These endless months of the pandemic have thrown my days and habits topsy-turvy, especially as one day folds relentlessly into the next. So I started reading this book for inspiration and motivation. It’s about making the best use of your time. Time schemes are what I study anyway, so it makes perfect sense.
As far as this book goes, in a nutshell, it’s not really about what the most successful people do before breakfast as much as that they are Doing Things Before Breakfast.
In chapter 5, the author also states that you have to take some time off in order to preserve the quality of the work that you do, like hitting a pause and refresh button. Yet she also points out that leisure time “is too precious to be leisurely about leisure,” and advises penciling in a loose idea of how you’d like to spend that time.
I was walking around 5th Avenue toward Union Square yesterday, doing the Manhattan double-tasking thing of listening to the audiobook as I ran errands through old corridors that I’ve passed by for decades. Earlier times came flooding back to me, all that seemed important then, whilst observing so many places boarded up and gone—shockingly.
Vanderkam brought up the old argument of some people’s preference to do absolutely nothing as a break from the week-day’s relentlessness. Lounge! Loaf! Loll! However, the author advocates planning one’s time off. She acknowledges the reason why most rebel agains the idea is because they associate the word “plan” with “preparing for stuff you really don’t like doing.”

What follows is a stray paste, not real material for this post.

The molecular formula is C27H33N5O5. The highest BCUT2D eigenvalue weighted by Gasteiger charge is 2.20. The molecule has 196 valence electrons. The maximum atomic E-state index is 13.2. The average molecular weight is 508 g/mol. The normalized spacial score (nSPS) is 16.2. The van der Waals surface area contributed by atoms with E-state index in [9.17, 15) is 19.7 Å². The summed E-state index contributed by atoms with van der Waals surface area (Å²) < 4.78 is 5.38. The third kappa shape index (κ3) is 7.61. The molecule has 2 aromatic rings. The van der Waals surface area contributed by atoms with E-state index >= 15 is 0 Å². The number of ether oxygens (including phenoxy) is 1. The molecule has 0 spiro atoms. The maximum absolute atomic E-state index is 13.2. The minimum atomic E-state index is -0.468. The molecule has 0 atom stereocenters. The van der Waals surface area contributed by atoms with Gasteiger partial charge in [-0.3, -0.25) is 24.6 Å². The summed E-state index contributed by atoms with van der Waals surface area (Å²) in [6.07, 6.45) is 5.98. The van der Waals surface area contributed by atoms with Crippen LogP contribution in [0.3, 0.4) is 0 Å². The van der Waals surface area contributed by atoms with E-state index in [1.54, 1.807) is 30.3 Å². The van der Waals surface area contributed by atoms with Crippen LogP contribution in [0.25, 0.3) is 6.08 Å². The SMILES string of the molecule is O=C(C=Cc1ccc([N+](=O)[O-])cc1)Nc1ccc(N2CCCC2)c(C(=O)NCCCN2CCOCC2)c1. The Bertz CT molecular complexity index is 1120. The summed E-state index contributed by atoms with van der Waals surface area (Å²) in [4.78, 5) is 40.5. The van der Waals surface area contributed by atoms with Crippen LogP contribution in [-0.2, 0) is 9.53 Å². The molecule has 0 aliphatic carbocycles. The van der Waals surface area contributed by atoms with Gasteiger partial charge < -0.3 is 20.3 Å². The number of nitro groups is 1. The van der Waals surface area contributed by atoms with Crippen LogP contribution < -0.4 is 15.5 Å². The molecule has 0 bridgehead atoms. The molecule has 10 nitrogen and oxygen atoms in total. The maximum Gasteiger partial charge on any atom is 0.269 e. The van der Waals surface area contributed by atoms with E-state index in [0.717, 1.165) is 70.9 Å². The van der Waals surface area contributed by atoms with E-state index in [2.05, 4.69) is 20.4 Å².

She puts forth cleverly, “why put all the care into the work-focused week-day and no forethought at all when it comes to using your time to do something fun and satisfying?” After all, it’s easy to lose time to screen-scrolling, deleting spam, and other distractions. The author points out this is “the paradox of weekends—that you need to schedule time off, especially as weekends can slip away into chores, errands, email-checking…”. Oops, I was caught red-handed at that remark.
“Weekends are both expansive yet not as infinite as they seem.”
Hilariously, she breaks down the hours of a 2-day weekend: 60 hours from 6 PM Friday and 6 AM Monday. 60 hours – 24 hours for sleep = 36 hours of wakefulness. 36 hours = a full-time job. Who signs up for a full time job without asking what you are expected to do with that time?
“Life changes and rituals can change, too.” Last year definitely conveyed that. Nothing is ever perfect. Disruptions happen in spite of the best intentions.
It’s food for thought. It’s so easy to rail against having a structured schedule and then bemoan NOT having one.
This speaks of this past March 2020—that a considerable number of people came under a mandate to rearrange their schedules the world over, for their own good.
Come late January 2021, because of the new routine experienced in the past year, it’s not surprising that new habits, goals and technology will emerge, along with new structure and new leadership. It’s not going to be a smooth process but a sustained one that sees spurts, adjustment and reconfiguring, like a fitful jalopy. And, of course, there will be that faction that wants to see things return to the old way that once was. That’s understandable, but it’s simply not where the world is anymore.